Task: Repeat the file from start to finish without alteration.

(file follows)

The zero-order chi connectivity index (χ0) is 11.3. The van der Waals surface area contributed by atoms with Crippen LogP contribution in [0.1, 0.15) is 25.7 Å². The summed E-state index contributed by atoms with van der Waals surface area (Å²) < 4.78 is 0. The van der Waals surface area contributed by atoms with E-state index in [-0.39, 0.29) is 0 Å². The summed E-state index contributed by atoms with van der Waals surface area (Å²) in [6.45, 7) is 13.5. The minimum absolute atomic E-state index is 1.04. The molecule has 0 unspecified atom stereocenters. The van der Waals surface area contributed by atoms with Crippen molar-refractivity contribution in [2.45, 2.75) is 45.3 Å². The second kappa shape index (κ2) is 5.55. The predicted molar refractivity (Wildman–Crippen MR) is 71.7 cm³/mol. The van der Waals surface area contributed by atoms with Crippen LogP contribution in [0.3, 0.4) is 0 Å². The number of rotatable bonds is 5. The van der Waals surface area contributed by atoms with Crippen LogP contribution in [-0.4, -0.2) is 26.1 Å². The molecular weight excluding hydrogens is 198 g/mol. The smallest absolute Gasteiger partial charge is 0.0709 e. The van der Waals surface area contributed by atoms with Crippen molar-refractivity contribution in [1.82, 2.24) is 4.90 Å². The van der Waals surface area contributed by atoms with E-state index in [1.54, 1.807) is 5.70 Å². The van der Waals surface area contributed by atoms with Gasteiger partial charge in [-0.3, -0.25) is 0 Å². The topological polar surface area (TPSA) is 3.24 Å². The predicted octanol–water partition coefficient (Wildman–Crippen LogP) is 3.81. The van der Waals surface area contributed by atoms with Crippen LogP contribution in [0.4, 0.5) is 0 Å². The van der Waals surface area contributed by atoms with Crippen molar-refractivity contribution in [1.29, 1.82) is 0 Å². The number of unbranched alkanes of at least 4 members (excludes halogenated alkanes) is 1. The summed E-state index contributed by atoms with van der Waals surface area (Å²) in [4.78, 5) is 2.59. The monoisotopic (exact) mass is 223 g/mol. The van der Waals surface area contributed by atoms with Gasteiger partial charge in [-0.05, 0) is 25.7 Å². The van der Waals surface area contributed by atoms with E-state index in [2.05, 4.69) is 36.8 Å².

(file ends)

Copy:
The zero-order chi connectivity index (χ0) is 11.3. The van der Waals surface area contributed by atoms with Crippen LogP contribution in [0.1, 0.15) is 25.7 Å². The summed E-state index contributed by atoms with van der Waals surface area (Å²) < 4.78 is 0. The van der Waals surface area contributed by atoms with E-state index in [-0.39, 0.29) is 0 Å². The summed E-state index contributed by atoms with van der Waals surface area (Å²) in [6.45, 7) is 13.5. The minimum absolute atomic E-state index is 1.04. The molecule has 0 unspecified atom stereocenters. The van der Waals surface area contributed by atoms with Crippen molar-refractivity contribution in [2.45, 2.75) is 45.3 Å². The second kappa shape index (κ2) is 5.55. The predicted molar refractivity (Wildman–Crippen MR) is 71.7 cm³/mol. The van der Waals surface area contributed by atoms with Crippen LogP contribution in [0.3, 0.4) is 0 Å². The number of rotatable bonds is 5. The van der Waals surface area contributed by atoms with Crippen LogP contribution in [-0.4, -0.2) is 26.1 Å². The molecular weight excluding hydrogens is 198 g/mol. The smallest absolute Gasteiger partial charge is 0.0709 e. The van der Waals surface area contributed by atoms with Crippen molar-refractivity contribution in [1.82, 2.24) is 4.90 Å². The van der Waals surface area contributed by atoms with E-state index in [1.54, 1.807) is 5.70 Å². The van der Waals surface area contributed by atoms with Gasteiger partial charge in [-0.3, -0.25) is 0 Å². The topological polar surface area (TPSA) is 3.24 Å². The predicted octanol–water partition coefficient (Wildman–Crippen LogP) is 3.81. The van der Waals surface area contributed by atoms with Crippen LogP contribution in [0.4, 0.5) is 0 Å². The van der Waals surface area contributed by atoms with Crippen molar-refractivity contribution in [1.29, 1.82) is 0 Å². The number of unbranched alkanes of at least 4 members (excludes halogenated alkanes) is 1. The summed E-state index contributed by atoms with van der Waals surface area (Å²) in [4.78, 5) is 2.59. The monoisotopic (exact) mass is 223 g/mol. The van der Waals surface area contributed by atoms with Gasteiger partial charge in [-0.05, 0) is 25.7 Å². The van der Waals surface area contributed by atoms with E-state index in [2.05, 4.69) is 36.8 Å².